Comparison of strength training, aerobic training, and additional physical therapy as supplementary treatments for Parkinson's disease: pilot study.Clin Interv Aging. 2015; 10:183-91.CI
Physical rehabilitation is commonly used in patients with Parkinson's disease (PD) to improve their health and alleviate the symptoms.
We compared the effects of three programs, strength training (ST), aerobic training (AT), and physiotherapy, on motor symptoms, functional capacity, and electroencephalographic (EEG) activity in PD patients.
Twenty-two patients were recruited and randomized into three groups: AT (70% of maximum heart rate), ST (80% of one repetition maximum), and physiotherapy (in groups). Subjects participated in their respective interventions twice a week for 12 weeks. The assessments included measures of disease symptoms (Unified Parkinson's Disease Rating Scale [UPDRS]), functional capacity (Senior Fitness Test), and EEG before and after 12 weeks of intervention.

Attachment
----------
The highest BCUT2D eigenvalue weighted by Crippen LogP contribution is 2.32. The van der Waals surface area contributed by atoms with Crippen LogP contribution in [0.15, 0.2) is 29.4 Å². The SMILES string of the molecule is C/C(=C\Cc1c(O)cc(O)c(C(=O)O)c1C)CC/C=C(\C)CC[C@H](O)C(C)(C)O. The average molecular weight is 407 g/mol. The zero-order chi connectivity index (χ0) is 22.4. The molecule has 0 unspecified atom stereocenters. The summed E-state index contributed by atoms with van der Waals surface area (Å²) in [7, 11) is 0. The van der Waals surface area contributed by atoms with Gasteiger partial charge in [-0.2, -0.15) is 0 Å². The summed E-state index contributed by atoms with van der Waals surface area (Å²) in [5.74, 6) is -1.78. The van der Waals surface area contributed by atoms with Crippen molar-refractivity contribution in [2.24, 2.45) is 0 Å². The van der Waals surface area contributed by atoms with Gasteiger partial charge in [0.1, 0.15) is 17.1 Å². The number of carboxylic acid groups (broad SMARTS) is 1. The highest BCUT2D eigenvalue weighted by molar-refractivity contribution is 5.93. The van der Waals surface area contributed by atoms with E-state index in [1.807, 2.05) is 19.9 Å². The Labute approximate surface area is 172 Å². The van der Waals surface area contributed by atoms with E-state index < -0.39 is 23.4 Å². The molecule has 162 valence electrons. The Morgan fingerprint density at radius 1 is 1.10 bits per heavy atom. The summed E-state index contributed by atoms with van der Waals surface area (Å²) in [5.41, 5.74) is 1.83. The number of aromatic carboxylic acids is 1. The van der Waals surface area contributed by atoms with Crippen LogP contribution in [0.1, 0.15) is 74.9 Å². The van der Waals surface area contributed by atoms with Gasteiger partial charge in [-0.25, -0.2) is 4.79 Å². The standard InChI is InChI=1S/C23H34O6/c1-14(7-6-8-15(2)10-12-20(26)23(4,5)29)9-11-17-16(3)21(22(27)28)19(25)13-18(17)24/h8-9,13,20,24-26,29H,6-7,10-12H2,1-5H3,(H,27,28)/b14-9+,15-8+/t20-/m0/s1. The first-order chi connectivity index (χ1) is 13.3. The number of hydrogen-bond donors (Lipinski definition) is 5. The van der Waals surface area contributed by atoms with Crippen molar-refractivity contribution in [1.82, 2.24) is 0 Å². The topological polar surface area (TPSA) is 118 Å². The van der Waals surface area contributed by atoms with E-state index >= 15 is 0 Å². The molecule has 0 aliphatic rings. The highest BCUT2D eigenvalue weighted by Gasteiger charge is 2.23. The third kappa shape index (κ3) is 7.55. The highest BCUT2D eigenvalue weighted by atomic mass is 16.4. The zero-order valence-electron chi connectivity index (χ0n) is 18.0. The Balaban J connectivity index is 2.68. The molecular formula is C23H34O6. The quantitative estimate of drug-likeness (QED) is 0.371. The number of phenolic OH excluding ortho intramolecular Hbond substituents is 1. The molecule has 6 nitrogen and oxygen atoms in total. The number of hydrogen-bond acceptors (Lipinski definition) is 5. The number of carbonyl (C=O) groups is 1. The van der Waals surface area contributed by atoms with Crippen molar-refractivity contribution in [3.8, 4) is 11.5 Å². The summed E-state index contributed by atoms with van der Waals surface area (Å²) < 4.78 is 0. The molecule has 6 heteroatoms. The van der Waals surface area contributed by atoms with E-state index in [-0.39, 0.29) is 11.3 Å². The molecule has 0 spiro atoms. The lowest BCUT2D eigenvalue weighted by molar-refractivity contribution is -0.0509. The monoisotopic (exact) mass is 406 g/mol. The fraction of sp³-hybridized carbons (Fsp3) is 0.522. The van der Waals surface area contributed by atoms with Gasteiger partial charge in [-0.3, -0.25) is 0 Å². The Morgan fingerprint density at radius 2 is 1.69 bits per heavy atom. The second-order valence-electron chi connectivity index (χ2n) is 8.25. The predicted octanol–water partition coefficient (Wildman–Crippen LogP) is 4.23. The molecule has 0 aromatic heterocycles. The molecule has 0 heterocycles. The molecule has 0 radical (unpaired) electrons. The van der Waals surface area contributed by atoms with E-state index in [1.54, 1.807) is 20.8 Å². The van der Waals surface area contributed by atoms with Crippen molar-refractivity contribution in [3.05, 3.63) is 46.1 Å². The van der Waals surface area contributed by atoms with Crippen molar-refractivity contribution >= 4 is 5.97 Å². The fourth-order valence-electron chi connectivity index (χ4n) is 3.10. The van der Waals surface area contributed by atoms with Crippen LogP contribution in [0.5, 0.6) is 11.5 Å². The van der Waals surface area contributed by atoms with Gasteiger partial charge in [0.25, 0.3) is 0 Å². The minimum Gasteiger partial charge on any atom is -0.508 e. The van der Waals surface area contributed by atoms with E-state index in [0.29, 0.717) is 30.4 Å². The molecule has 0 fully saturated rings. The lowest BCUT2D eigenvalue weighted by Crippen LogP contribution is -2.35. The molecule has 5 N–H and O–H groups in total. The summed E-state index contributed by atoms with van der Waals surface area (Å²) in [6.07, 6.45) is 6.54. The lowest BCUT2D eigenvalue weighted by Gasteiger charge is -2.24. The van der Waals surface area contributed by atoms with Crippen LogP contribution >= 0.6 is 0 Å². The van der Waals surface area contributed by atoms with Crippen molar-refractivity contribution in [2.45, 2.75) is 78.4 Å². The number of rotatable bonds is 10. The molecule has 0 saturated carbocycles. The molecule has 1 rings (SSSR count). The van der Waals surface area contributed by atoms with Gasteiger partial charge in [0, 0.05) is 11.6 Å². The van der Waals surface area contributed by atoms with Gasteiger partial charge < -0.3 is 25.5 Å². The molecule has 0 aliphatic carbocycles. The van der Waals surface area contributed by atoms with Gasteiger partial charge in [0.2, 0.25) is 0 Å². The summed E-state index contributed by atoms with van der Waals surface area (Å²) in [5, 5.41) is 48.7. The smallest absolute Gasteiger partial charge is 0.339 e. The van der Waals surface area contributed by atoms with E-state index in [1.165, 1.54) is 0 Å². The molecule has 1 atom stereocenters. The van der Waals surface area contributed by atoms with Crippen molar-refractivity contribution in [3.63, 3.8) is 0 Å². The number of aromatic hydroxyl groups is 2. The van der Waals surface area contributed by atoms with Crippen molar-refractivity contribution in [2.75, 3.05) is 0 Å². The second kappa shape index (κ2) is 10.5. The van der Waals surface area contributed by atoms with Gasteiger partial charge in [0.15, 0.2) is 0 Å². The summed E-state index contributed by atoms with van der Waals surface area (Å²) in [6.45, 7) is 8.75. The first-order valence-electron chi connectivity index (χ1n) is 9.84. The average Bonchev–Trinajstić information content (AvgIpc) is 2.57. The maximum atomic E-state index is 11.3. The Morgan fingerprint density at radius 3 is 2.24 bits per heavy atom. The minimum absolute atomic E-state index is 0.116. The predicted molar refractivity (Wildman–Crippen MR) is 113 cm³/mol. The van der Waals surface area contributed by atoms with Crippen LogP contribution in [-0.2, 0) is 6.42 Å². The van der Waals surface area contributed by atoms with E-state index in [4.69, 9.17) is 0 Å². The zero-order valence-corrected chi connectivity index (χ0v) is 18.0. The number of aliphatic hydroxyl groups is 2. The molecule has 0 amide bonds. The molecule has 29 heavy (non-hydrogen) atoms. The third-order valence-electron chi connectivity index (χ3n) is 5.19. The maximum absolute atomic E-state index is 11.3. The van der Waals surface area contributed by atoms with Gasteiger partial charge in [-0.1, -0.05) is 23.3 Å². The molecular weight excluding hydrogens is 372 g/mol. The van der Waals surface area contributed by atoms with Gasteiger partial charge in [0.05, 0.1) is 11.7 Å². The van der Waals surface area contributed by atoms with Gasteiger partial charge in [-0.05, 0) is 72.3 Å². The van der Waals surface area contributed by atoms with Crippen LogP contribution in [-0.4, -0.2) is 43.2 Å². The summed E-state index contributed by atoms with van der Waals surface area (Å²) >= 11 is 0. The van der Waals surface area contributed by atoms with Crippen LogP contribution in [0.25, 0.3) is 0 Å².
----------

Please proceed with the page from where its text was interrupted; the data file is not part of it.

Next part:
The PD motor symptoms (UPDRS-III) in the group of patients who performed ST and AT improved by 27.5% (effect size [ES]=1.25, confidence interval [CI]=-0.11, 2.25) and 35% (ES=1.34, CI=-0.16, 2.58), respectively, in contrast to the physiotherapy group, which showed a 2.9% improvement (ES=0.07, CI=-0.85, 0.99). Furthermore, the functional capacity of all three groups improved after the intervention. The mean frequency of the EEG analysis mainly showed the effect of the interventions on the groups (F=11.50, P=0.0001).
ST and AT in patients with PD are associated with improved outcomes in disease symptoms and functional capacity.